Divergence theorem: why are boundaries inside taken in the opposite direction?

I have the following informations $$\underline{F} = \frac{\underline{r}}{r^3}$$ for $\underline{r} \neq 0$ and I also know that $\nabla\cdot\underline{F} = 0$. The surface $S(a)$ is the surface of a sphere of radius $a$ centred at the origin, for which I know $$\iint_S\underline{F}\cdot d\underline{S} = 4\pi$$ Now I consider any surface $\widetilde{S}$ which contains $S$ and I want to evaluate $$\iint_{\widetilde{S}}\underline{F}\cdot d\underline{S}$$ I used the divergence theorem for the volume between $\widetilde{S}$ and $S$ but I only get the correct answer if I take the difference of the surface integrals, instead of the sum, i.e. $$0 = \iiint_{\widetilde{V}}\nabla\cdot\underline{F} = \iint_{\widetilde{S}}\underline{F}\cdot d\underline{S} -\iint_S \underline{F}\cdot d\underline{S}$$

instead of taking $+$ in the last equality. Why does this happen? How do we know that we have to take the difference and not the sum? Furthermore, how do we distinguish between $\widetilde{S}$ being outside and $S$ being inside, or viceversa?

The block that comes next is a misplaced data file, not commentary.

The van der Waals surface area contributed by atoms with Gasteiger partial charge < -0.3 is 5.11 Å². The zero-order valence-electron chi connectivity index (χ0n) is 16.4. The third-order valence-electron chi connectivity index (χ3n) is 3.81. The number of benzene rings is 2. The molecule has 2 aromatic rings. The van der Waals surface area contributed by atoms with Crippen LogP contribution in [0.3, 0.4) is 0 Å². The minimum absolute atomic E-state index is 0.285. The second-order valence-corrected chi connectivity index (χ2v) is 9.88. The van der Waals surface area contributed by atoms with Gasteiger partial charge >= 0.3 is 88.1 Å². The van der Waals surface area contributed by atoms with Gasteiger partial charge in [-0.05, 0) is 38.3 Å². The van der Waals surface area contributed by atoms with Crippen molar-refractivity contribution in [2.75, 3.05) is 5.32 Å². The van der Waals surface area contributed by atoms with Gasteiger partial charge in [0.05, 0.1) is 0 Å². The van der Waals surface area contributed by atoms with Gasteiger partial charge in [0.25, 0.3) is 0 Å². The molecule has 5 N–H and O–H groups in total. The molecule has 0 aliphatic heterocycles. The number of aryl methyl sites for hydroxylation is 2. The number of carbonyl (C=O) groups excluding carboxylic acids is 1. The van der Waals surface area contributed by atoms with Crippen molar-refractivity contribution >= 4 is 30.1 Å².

The divergence theorem refers to a solid $B\subset{\mathbb R}^3$ and its two-dimensional boundary $\partial B$. The latter has to be oriented such that the normal points to the outside of $B$ wherever it is defined ($B$ might have edges). The $B$ in your case is maybe a convex body from which a small ball in the interior has been removed. The total boundary of $B$ consists of the outer surface $\tilde S$ of this body, oriented outwards, and the surface $S$ of the small ball, oriented outwards with respect to $B$, which means: towards the origin.